It is easier to fight things from the outside, as the internal higher-ups have less power to mess up your life.
It's interesting you mention UIUC, as traditionally that was the source of a lot of suspect papers. It was a running joke about the "coincidence" of how many people with UIUC connections managed to get papers into ISCA each year.
I know there are a lot of solid professors in UIUC like Joseph Torellas, Sarita Adve (C++ consistency models), Vikram Adve (who is the adviser of Chris Lattner - creator of LLVM). This is really bothersome and I hope it's not from one of those professors.
Both use modified "cycle-accurate" simulators for the results. For now let's ignore all the issues with the accuracy of these simulators.
Let's validate how "solid" the work is. Drop an e-mail to Torrellas and ask for the code they used so you can see if you can reproduce their work. Hopefully things have changed and they'll send you the code but in my experience they'll just say no.
So they got two papers in which are unverifiable, and none of the reviewers ever saw the code involved. This bothers some people, but it's not unusual at ISCA.
2. i dont understand how you can pick on "cycle accurate" simulation when every simulator in our community has problems. at least in gem5 (one of torellas isca2020 paper), we as reviewers can look at the code. how about the famous "in house x86 pin based simulator"? most pin based simulators performance numbers should rightfully be joke, but we use them anyway, because we aren't going to rewrite them.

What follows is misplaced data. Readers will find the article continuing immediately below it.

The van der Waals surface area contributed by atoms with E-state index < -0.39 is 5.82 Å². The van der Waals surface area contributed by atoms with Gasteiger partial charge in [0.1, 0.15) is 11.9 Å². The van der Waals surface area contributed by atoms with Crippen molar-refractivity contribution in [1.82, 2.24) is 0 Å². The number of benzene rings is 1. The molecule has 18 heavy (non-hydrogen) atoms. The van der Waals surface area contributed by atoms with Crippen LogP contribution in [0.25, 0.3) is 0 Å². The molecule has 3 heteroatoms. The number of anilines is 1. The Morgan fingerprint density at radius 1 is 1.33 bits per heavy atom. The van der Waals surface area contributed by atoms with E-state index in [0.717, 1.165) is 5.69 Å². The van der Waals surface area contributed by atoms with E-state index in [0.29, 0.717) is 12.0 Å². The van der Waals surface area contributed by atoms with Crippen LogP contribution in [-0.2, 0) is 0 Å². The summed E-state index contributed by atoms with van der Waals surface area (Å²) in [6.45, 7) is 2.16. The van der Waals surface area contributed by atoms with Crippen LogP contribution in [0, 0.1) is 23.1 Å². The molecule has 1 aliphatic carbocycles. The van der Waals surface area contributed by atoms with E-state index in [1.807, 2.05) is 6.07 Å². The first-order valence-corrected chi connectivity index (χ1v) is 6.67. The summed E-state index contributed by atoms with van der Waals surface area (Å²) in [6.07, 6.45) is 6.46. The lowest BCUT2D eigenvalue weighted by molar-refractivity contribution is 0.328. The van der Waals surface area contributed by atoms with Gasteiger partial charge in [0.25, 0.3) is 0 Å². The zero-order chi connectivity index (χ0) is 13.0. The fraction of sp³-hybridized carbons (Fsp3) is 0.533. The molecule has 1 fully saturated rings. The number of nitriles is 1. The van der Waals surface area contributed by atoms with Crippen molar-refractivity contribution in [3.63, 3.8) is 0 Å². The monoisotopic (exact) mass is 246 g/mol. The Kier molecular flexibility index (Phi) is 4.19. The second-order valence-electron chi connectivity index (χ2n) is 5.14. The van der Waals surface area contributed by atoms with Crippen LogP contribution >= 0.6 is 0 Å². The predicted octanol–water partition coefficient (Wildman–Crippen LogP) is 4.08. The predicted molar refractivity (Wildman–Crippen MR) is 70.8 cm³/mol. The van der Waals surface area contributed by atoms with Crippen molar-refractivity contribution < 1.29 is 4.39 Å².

3. at the end of the day, most of our work is unverifiable, because we make so many approximations anyway. one young faculty told me "we just need to see the idea and determine if it makes sense". i just do not know if this is the right thing to do, or if its a lie we tell ourselves.
There are a lot of papers in ISCA that are based on cycle-accurate simulators. It has been like that since forever. How else would you evaluate new non-existent architectures that are bleeding-edge? FPGA? Most can't even afford that. Not to mention it's just not possible in a lot of cases. I agree with you that some work should be verifiable but your accusation is weak for this part. Maybe the community can push for verifiable work before getting published in ISCA since it is such a prestigious conference.
If you don't want cycle-accurate simulator based papers, you'd have to eliminate a large variety of body of work only possible with this approach. A lot of techniques in modern processors have seen their start in processor/system simulators and most of them are probably not cycle-accurate.